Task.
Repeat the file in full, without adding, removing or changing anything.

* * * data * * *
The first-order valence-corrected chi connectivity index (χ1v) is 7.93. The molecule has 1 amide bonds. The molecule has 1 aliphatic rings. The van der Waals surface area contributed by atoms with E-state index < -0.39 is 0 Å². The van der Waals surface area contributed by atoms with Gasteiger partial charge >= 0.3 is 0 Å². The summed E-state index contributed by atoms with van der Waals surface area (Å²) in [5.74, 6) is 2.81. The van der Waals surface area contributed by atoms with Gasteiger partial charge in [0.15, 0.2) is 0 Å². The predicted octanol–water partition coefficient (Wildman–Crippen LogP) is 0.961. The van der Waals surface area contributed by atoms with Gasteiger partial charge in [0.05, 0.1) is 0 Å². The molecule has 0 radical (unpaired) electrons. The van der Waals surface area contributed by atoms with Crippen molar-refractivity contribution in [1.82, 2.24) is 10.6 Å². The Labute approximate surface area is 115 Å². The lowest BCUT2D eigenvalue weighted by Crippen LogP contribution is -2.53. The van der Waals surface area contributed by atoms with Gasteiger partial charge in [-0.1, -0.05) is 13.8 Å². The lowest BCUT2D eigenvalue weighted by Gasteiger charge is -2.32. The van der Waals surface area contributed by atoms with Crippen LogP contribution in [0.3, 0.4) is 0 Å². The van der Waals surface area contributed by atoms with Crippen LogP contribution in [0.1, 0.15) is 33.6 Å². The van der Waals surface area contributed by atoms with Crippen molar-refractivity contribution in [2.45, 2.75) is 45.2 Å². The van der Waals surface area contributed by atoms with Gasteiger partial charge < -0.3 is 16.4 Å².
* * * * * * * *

The first-order valence-corrected chi connectivity index (χ1v) is 7.93. The molecule has 1 amide bonds. The molecule has 1 aliphatic rings. The van der Waals surface area contributed by atoms with E-state index < -0.39 is 0 Å². The van der Waals surface area contributed by atoms with Gasteiger partial charge >= 0.3 is 0 Å². The summed E-state index contributed by atoms with van der Waals surface area (Å²) in [5.74, 6) is 2.81. The van der Waals surface area contributed by atoms with Gasteiger partial charge in [0.15, 0.2) is 0 Å². The predicted octanol–water partition coefficient (Wildman–Crippen LogP) is 0.961. The van der Waals surface area contributed by atoms with Gasteiger partial charge in [0.05, 0.1) is 0 Å². The molecule has 0 radical (unpaired) electrons. The van der Waals surface area contributed by atoms with Crippen molar-refractivity contribution in [1.82, 2.24) is 10.6 Å². The Labute approximate surface area is 115 Å². The lowest BCUT2D eigenvalue weighted by Crippen LogP contribution is -2.53. The van der Waals surface area contributed by atoms with Gasteiger partial charge in [-0.1, -0.05) is 13.8 Å². The lowest BCUT2D eigenvalue weighted by Gasteiger charge is -2.32. The van der Waals surface area contributed by atoms with Crippen LogP contribution in [0.3, 0.4) is 0 Å². The van der Waals surface area contributed by atoms with Crippen LogP contribution in [0.1, 0.15) is 33.6 Å². The van der Waals surface area contributed by atoms with Crippen molar-refractivity contribution in [2.45, 2.75) is 45.2 Å². The van der Waals surface area contributed by atoms with Gasteiger partial charge < -0.3 is 16.4 Å².